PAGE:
Training the Child Consumer: Play, Toys, and Learning to Shop in Eighteenth-Century Britain
As consumers-in-training, active engagement with financial and material tasks were key didactic tools for eighteenth-century children. The expanding and tempting world of goods, which rose to ever-increasing prominence in the eighteenth century, brought with it a threat of moral decay, material decadence, and financial ruin. The importance of arming children in order to resist the allure of the commercial world was an issue of great importance to pedagogical writers such as Locke and Edgeworth, and was recognised as an appealing selling point by publishers such as Newbery and the Fullers. The didactic materials produced to promote the training of children to be economically literate, rational consumers were utilised with varying degrees of success. However, the material training of children to understand where things came from and how they were made was prevalent both in pedagogical literature, and in the practice of children making clothing for their dolls. This self-conscious development of children’s knowledge of the material world and consumer goods through unmaking and making aimed to promote restraint, and an understanding of the value of things.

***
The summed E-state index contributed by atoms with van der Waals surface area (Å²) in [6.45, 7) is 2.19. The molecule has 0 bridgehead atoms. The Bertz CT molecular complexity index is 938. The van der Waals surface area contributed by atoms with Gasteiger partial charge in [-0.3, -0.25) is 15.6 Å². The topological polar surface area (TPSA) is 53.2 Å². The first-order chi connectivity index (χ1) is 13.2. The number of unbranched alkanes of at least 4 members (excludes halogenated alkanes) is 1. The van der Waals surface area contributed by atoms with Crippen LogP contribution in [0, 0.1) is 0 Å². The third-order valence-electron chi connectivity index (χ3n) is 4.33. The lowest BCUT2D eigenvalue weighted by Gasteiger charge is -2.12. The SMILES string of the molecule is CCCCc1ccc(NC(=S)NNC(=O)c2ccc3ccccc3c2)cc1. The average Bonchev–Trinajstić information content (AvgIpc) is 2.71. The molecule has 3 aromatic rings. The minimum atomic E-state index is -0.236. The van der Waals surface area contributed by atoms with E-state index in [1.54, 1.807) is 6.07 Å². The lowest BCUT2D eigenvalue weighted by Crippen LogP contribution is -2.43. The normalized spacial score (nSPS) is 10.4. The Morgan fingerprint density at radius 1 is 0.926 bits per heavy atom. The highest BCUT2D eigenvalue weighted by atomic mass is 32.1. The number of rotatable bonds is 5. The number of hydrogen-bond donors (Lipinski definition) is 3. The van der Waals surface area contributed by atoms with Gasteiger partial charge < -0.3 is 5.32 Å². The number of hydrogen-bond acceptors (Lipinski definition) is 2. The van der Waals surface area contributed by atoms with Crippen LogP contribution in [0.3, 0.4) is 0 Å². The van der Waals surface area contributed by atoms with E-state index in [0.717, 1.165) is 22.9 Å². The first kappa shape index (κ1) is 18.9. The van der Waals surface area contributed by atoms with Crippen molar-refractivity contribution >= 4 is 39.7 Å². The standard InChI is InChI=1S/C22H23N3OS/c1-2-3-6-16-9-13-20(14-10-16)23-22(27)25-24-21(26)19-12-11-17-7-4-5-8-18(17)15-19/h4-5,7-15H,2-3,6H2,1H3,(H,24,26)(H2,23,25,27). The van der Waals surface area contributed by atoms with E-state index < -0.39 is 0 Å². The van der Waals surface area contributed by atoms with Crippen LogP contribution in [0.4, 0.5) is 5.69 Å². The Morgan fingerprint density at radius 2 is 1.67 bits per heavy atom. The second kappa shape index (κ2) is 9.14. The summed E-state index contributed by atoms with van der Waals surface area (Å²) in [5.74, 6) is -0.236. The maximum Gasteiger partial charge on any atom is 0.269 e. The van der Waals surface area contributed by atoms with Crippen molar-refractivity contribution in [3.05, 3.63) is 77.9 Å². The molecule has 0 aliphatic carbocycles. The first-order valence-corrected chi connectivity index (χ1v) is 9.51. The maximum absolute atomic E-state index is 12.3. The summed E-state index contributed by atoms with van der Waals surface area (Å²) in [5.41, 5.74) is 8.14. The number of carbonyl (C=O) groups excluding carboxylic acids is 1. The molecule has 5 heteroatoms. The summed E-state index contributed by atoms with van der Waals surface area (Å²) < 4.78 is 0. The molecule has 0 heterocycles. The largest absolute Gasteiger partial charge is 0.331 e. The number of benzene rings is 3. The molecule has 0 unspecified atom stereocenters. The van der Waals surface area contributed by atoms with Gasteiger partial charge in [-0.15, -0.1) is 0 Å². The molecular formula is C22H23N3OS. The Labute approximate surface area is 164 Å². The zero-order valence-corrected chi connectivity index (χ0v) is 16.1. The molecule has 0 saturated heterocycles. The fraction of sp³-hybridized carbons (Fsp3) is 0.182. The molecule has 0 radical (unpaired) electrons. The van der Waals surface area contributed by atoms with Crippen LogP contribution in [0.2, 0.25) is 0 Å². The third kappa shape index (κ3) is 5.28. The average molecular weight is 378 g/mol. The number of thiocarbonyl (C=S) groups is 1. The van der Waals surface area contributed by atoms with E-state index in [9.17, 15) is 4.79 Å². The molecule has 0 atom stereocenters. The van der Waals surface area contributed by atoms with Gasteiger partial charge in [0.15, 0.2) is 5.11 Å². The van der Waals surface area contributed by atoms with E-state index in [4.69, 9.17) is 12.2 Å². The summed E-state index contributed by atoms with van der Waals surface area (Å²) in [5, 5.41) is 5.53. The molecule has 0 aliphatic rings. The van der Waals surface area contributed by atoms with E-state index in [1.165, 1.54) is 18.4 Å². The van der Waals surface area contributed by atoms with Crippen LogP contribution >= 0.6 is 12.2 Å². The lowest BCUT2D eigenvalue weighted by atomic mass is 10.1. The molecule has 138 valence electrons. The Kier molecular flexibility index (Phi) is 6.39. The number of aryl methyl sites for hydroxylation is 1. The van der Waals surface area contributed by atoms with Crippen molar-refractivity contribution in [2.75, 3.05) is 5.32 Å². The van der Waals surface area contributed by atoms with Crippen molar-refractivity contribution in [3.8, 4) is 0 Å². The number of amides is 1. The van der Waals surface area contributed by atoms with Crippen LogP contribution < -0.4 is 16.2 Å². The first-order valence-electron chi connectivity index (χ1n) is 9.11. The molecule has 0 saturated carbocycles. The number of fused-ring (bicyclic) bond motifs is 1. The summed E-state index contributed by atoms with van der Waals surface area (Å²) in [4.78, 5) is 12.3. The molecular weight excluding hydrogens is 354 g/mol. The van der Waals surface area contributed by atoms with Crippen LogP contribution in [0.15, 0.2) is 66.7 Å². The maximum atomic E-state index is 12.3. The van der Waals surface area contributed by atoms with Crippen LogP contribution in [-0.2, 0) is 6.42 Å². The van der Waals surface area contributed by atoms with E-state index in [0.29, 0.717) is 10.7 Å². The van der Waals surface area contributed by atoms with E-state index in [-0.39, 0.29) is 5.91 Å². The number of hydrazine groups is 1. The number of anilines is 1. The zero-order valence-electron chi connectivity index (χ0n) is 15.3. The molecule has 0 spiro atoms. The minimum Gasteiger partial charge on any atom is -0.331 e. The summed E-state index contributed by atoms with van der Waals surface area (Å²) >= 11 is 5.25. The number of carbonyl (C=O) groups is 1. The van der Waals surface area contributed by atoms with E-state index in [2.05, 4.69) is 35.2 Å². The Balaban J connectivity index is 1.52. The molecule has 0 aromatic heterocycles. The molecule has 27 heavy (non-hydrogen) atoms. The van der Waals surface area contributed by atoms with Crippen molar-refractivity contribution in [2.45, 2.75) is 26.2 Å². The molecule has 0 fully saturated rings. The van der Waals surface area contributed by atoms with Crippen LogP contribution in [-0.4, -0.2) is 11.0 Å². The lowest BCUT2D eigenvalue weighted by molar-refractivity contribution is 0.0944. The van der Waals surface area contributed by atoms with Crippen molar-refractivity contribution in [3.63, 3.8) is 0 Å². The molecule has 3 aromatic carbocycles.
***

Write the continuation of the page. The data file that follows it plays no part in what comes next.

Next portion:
Citation : Dyer, S. (2018) Training the Child Consumer: Play, Toys and Learning to Shop in 18th-Century Britain. In: Brandow-Faller, M. (ed.) Childhood by Design: Toys and the Material Culture of Childhood, 1700-present., London: Bloomsbury Academic, pp. 31-45 .
ISBN : 9781501332043
Research Institute : Institute of Art and Design
Peer Reviewed : Yes
- School of Design